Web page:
Anyway, I didn't think race day was as bad as some people have claimed (though we were in Corral D so that's just a 10:30 minute wait rather than over an hour) but it also wasn't as awesome as the marketing promised. But that's what marketing's for right?

The corrals weren't as packed as I expected them to be, and they also weren't as policed as I expected them to be (actually they weren't policed at all). For us that worked out well since I was supposed to be in Corral B and Brynn was supposed to be in Corral G. We just met in the middle. I do think the corral assignments were pretty random. I was actually originally assigned to Corral T but emailed RAM before the race to get moved up. I'm not a speed demon or anything but I'm definitely quicker than second-to-last corral.

I imagine the 3.5 minutes between corral starts was pretty lame for anyone after I (waiting more than 30 minutes at the starting line for any race just seems terrible) but it did keep the course from ever feeling overcrowded, even on the Lakefront Trail on the way back north. There wasn't too much that was special about this course, though as someone who runs through Chicago a lot that didn't bother me too much. The route seemed a little strange but I kind of enjoyed it. It does seem to me, though that this race is promoted as a "big deal" and a lot of people come in from the suburbs to run it. If I came in from the suburbs and ended up running on the west side of Lakeshore Drive in empty parking lots I probably wouldn't be too happy either. But for a race with 40,000 people, I thought the course worked out nicely and was very well supported.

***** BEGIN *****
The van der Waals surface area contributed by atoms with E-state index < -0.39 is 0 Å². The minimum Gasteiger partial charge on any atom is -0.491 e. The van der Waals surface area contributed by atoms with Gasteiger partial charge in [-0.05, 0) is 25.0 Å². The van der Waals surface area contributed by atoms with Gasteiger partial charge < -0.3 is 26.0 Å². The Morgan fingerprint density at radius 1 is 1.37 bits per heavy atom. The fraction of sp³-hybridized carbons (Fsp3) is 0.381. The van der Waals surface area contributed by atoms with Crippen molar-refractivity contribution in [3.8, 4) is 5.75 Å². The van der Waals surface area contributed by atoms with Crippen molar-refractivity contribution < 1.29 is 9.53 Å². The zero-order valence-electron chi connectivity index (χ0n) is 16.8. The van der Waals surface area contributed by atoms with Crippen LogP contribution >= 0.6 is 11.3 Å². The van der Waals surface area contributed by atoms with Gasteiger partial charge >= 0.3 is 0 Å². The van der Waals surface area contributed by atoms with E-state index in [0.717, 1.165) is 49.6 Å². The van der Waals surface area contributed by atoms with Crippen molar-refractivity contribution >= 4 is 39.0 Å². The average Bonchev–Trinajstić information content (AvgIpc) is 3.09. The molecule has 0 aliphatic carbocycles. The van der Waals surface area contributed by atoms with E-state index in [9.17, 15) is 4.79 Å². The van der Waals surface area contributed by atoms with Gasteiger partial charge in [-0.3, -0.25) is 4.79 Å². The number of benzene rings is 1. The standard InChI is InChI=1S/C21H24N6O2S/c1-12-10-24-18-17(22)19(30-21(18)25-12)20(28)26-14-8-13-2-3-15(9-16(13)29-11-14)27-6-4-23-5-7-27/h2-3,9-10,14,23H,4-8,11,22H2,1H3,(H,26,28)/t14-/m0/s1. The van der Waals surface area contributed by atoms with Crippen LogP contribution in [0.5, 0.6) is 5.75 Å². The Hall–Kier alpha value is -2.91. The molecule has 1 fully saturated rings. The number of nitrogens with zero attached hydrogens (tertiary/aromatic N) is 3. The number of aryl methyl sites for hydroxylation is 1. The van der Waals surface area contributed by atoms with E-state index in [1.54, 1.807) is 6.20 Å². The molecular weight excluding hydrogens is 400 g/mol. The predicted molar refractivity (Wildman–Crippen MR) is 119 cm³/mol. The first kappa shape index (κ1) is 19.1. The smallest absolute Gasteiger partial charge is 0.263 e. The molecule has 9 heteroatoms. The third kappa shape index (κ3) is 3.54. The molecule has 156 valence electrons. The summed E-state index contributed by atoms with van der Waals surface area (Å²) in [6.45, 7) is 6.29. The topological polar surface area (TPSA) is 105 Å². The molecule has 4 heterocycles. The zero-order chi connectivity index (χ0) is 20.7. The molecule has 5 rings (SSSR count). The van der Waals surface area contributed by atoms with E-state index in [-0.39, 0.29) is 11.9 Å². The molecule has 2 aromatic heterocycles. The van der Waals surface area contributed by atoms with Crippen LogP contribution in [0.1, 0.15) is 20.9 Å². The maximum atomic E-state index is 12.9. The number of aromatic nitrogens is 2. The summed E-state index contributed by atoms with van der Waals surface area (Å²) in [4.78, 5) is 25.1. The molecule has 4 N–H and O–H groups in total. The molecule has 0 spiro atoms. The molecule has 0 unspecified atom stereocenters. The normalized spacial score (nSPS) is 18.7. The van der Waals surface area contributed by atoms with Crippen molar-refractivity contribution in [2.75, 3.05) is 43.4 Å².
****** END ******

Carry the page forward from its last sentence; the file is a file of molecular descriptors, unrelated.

Anyway, the weather was nice (for a November run) the course wasn't too crowded (though some corral wrangling - or even just more qualifying for corrals probably would have helped) and the chocolate was sweet.

Brynn and I got some practice in running in an official race together before Athens next weekend - really, we're just proud to have run 9 miles together and not argued once, though she did let me know that after 6 miles none of my jokes were as hilarious as I thought they were. That's probably helpful information to remember.

In closing, this race was kind of like this plastic mug: not quite as substantial as I expected, but sweet enough that it's worth checking out once and getting everything you can out of.


  1. haha I like your analogy at the end... that is perfect!
    Glad it sounds like you enjoyed the race overall : )

    1. Thanks! It was definitely a fun race - and running with 40,000 people is always an interesting experience.

  2. Excellent closing statement. I had a great run but overall the experience didn't leave such a sweet taste in my mouth. And I really missed last year's course.

    1. I heard last year's course was much better. This one wasn't terrible but definitely not too exciting.